Asian and white students comprised more than three-quarters of students across all Gifted & Talented programs in 2018-2019, despite being about a third of the overall kindergarten cohort.
Conversely, Black and Hispanic kindergarteners comprised 63 percent of the kindergarten population but only 16 percent of students in Gifted & Talented programs.
The disparity was particularly acute for Hispanic students. Despite being much more numerous across all kindergarten programs (40.1 percent) than Black students (22.9 percent), Hispanic students were only moderately ahead of Black students with respect to participation in Gifted & Talented programs (9.3 percent versus 6.7 percent).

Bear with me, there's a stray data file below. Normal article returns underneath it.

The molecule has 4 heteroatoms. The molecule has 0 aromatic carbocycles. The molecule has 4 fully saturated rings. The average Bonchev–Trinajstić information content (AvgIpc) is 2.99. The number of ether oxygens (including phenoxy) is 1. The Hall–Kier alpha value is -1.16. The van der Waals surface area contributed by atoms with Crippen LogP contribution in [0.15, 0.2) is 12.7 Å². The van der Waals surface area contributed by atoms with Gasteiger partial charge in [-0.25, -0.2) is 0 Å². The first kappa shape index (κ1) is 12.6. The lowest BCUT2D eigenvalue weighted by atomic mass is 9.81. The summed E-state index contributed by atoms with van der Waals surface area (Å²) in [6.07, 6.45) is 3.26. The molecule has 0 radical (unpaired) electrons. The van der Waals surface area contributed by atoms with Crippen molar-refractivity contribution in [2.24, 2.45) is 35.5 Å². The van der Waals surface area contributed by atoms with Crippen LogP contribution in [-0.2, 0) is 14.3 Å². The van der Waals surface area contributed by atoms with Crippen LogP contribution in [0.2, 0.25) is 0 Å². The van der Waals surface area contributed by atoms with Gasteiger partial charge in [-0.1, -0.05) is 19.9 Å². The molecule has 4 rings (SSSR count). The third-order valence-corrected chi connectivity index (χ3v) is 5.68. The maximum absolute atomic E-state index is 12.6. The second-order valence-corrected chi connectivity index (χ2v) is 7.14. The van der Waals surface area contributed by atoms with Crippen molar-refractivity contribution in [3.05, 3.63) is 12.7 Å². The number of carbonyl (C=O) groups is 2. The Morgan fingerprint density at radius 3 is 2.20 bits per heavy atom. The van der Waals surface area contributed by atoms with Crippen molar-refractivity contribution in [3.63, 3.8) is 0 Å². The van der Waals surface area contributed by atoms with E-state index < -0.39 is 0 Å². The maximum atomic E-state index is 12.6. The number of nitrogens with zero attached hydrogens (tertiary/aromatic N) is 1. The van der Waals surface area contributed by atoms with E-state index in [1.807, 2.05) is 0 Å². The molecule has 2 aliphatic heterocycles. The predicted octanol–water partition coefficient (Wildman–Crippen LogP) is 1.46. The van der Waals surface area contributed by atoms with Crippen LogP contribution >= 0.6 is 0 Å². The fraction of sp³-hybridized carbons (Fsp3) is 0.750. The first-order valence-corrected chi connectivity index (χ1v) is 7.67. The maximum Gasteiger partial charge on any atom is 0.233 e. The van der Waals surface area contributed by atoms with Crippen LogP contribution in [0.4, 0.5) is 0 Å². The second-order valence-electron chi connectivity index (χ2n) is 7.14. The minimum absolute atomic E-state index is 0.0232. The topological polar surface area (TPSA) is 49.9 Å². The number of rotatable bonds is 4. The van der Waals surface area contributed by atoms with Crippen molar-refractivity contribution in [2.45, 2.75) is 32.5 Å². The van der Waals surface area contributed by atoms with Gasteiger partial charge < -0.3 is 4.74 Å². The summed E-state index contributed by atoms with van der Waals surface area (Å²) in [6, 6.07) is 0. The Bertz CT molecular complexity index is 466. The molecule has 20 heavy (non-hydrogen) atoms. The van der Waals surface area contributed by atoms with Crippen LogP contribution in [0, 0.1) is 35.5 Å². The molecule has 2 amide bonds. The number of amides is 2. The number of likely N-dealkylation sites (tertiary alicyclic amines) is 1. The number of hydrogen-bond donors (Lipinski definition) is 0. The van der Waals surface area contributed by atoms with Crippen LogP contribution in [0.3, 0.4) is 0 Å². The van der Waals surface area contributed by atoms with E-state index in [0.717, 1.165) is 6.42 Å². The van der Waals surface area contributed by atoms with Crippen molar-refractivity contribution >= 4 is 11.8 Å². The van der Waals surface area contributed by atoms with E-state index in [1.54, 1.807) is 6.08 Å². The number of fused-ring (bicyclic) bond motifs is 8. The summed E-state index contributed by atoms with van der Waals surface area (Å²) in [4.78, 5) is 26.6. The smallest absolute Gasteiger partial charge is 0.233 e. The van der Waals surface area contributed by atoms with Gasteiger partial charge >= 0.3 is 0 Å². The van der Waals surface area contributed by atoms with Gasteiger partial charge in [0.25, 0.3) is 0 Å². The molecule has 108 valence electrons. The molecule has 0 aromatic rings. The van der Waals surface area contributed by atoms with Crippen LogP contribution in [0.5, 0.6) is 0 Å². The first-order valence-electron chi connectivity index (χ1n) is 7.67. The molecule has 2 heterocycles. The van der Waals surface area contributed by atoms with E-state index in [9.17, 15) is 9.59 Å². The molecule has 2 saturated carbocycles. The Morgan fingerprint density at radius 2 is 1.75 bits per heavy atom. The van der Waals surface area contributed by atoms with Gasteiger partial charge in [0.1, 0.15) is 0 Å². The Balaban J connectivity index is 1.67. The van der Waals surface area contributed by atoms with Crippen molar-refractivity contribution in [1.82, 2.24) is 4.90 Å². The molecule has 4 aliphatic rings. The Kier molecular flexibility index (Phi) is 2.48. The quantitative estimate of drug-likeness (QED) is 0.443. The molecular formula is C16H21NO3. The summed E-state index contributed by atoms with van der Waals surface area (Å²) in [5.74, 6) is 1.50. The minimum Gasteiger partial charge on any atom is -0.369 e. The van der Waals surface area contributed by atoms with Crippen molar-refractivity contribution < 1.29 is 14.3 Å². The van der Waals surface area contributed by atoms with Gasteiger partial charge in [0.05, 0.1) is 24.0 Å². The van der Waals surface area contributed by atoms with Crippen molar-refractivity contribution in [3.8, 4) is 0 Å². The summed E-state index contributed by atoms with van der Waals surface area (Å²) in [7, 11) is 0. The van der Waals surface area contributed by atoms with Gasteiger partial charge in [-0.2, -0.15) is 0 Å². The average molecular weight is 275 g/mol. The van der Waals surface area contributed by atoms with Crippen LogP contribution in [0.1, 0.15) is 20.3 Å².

Students in the specialized high schools came from census tracts where the median household income averaged $62,457 compared with $46,392 for students in other high schools. (All dollar amounts are reported in 2012 dollars).
If we rank the census tracts by their median income and then divide the tracts into equal fifths (quintiles), we observe large differences between the share of students in specialized high schools and other high schools from each quintile.
Demographic Changes. IBO compared the demographic composition of the specialized high schools under each of the three scenarios with the actual demographic composition of the ninth grade class in specialized high schools in 2017-2018.14 We found that:
More black and Hispanic students would get offers. Under the top 7 percent scenario, the share of black students receiving offers would increase by five times and the share of Hispanic students receiving offers would increase by more than four times compared with the share of those groups that actually attended a specialized high school in 2017-2018.